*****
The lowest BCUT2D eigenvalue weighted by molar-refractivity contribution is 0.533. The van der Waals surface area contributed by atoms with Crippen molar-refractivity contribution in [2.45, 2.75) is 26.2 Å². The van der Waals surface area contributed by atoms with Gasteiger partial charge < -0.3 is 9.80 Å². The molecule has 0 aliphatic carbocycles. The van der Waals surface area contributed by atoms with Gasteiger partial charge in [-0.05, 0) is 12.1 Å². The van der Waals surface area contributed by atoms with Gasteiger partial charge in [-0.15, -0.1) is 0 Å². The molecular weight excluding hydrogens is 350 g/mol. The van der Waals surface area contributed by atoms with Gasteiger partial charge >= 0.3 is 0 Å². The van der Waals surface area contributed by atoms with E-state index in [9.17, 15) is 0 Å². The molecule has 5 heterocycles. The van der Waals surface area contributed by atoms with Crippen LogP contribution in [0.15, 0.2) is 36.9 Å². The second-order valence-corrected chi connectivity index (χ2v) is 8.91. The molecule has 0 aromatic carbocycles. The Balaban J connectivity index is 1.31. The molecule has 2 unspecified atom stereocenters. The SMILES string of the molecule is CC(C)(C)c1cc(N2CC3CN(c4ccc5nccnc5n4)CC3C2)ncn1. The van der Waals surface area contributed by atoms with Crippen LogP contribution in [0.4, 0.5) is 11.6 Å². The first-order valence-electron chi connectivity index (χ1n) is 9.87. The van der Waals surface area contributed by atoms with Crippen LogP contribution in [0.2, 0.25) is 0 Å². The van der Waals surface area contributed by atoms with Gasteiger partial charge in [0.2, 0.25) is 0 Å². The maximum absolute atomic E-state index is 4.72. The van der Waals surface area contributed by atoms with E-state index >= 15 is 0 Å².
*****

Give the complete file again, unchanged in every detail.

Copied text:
The lowest BCUT2D eigenvalue weighted by molar-refractivity contribution is 0.533. The van der Waals surface area contributed by atoms with Crippen molar-refractivity contribution in [2.45, 2.75) is 26.2 Å². The van der Waals surface area contributed by atoms with Gasteiger partial charge < -0.3 is 9.80 Å². The molecule has 0 aliphatic carbocycles. The van der Waals surface area contributed by atoms with Gasteiger partial charge in [-0.05, 0) is 12.1 Å². The van der Waals surface area contributed by atoms with Gasteiger partial charge in [-0.15, -0.1) is 0 Å². The molecular weight excluding hydrogens is 350 g/mol. The van der Waals surface area contributed by atoms with Gasteiger partial charge >= 0.3 is 0 Å². The van der Waals surface area contributed by atoms with E-state index in [9.17, 15) is 0 Å². The molecule has 5 heterocycles. The van der Waals surface area contributed by atoms with Crippen LogP contribution in [0.15, 0.2) is 36.9 Å². The second-order valence-corrected chi connectivity index (χ2v) is 8.91. The molecule has 0 aromatic carbocycles. The Balaban J connectivity index is 1.31. The molecule has 2 unspecified atom stereocenters. The SMILES string of the molecule is CC(C)(C)c1cc(N2CC3CN(c4ccc5nccnc5n4)CC3C2)ncn1. The van der Waals surface area contributed by atoms with Crippen LogP contribution in [0.4, 0.5) is 11.6 Å². The first-order valence-electron chi connectivity index (χ1n) is 9.87. The van der Waals surface area contributed by atoms with Crippen LogP contribution in [0.2, 0.25) is 0 Å². The van der Waals surface area contributed by atoms with Gasteiger partial charge in [0.2, 0.25) is 0 Å². The maximum absolute atomic E-state index is 4.72. The van der Waals surface area contributed by atoms with E-state index >= 15 is 0 Å².